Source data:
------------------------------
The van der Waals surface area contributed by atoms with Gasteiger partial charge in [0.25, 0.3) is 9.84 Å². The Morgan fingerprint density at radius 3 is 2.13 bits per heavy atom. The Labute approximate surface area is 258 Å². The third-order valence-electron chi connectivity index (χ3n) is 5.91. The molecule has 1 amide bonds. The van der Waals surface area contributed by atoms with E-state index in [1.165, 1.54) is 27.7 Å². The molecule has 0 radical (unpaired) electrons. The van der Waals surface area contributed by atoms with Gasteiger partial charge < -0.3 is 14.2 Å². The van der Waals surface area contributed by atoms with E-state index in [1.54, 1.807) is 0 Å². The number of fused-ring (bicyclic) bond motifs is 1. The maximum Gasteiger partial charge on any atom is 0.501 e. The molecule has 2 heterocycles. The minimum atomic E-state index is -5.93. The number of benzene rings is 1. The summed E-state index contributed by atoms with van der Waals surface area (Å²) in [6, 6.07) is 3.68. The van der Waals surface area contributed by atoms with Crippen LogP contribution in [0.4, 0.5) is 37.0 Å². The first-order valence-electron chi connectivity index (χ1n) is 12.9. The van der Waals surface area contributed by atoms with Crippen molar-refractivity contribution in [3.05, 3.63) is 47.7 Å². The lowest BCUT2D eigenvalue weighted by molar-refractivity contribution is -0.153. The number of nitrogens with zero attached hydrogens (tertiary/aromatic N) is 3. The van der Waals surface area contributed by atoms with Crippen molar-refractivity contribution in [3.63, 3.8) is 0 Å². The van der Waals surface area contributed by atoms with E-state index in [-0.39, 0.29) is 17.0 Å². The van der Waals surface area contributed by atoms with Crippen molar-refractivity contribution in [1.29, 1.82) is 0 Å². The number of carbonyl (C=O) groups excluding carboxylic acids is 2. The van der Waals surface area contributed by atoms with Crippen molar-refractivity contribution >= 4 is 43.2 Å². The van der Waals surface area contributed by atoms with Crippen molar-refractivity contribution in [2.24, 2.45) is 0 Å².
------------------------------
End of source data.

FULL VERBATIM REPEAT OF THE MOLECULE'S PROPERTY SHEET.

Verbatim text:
The van der Waals surface area contributed by atoms with Gasteiger partial charge in [0.25, 0.3) is 9.84 Å². The Morgan fingerprint density at radius 3 is 2.13 bits per heavy atom. The Labute approximate surface area is 258 Å². The third-order valence-electron chi connectivity index (χ3n) is 5.91. The molecule has 1 amide bonds. The van der Waals surface area contributed by atoms with E-state index in [1.165, 1.54) is 27.7 Å². The molecule has 0 radical (unpaired) electrons. The van der Waals surface area contributed by atoms with Gasteiger partial charge < -0.3 is 14.2 Å². The van der Waals surface area contributed by atoms with E-state index in [1.54, 1.807) is 0 Å². The number of fused-ring (bicyclic) bond motifs is 1. The maximum Gasteiger partial charge on any atom is 0.501 e. The molecule has 2 heterocycles. The minimum atomic E-state index is -5.93. The number of benzene rings is 1. The summed E-state index contributed by atoms with van der Waals surface area (Å²) in [6, 6.07) is 3.68. The van der Waals surface area contributed by atoms with Crippen LogP contribution in [0.4, 0.5) is 37.0 Å². The first-order valence-electron chi connectivity index (χ1n) is 12.9. The van der Waals surface area contributed by atoms with Crippen molar-refractivity contribution in [3.05, 3.63) is 47.7 Å². The lowest BCUT2D eigenvalue weighted by molar-refractivity contribution is -0.153. The number of nitrogens with zero attached hydrogens (tertiary/aromatic N) is 3. The van der Waals surface area contributed by atoms with Crippen molar-refractivity contribution in [3.63, 3.8) is 0 Å². The van der Waals surface area contributed by atoms with E-state index in [-0.39, 0.29) is 17.0 Å². The van der Waals surface area contributed by atoms with Crippen molar-refractivity contribution in [1.29, 1.82) is 0 Å². The number of carbonyl (C=O) groups excluding carboxylic acids is 2. The van der Waals surface area contributed by atoms with Crippen molar-refractivity contribution >= 4 is 43.2 Å². The van der Waals surface area contributed by atoms with Crippen molar-refractivity contribution in [2.24, 2.45) is 0 Å².